Arthur and the Golden Rope (Brownstone’s Mythical Collection) by Joe Todd Stanton. Flying Eye Books, 2016. 9781911171034.
Nobrow / Flying Eye books make me happy. They have amazing color and seem to delight in the craft of sharing stories and information. Plus they always have an extra touch or two, like the gold foil on the cover of Arthur and the Golden Rope, which caught my attention immediately.
It opens with an old man welcoming us to the Brownstone family vault, a room full of valuable and powerful artifacts (masks, helmets, weapons, taxidermied animals) where the most treasured items are the books that tell the stories of the man’s ancestors’ adventures. This is the story of the first such adventure, that of the unlikely hero Arthur, a boy from a small Icelandic town who loved to explore the forest and befriended the strange creatures he met there. One day a huge wolf puts out the town’s great fire. To relight it, someone needs to travel across the sea to where the Vikings live, and convince the god with the magic hammer to relight the fire. Despite the townsfolk’s doubts, Arthur sets off to find the god of storms.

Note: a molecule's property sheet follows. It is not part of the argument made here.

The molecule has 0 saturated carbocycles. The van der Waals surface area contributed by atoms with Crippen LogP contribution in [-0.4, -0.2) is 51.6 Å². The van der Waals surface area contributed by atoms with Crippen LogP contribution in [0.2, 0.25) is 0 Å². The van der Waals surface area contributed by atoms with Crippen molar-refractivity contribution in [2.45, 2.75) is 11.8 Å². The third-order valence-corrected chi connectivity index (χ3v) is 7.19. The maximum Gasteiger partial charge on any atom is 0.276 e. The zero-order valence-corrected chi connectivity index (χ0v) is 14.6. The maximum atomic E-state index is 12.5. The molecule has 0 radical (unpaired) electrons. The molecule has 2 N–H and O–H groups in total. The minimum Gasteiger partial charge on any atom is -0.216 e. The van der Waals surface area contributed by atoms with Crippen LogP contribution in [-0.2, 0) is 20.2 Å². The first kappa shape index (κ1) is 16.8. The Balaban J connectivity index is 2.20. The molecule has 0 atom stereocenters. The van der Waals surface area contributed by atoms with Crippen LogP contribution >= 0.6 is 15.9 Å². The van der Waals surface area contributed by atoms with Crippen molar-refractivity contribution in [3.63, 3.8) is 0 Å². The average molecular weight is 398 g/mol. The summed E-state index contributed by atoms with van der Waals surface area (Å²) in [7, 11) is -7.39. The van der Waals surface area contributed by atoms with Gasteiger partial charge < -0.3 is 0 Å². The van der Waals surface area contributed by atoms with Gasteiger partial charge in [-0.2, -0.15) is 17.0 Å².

The colors are all amazing, from the forests to the Viking god described in a tale to the injured townsfolk’s clothes and the books in the library in the gods’ hall. Every panel and bit of text drew me on to the next, but many of the drawings made me linger, and I’ve found myself going back and rereading bits and pieces just to enjoy them again.
This book belongs in all grade school and middle school libraries.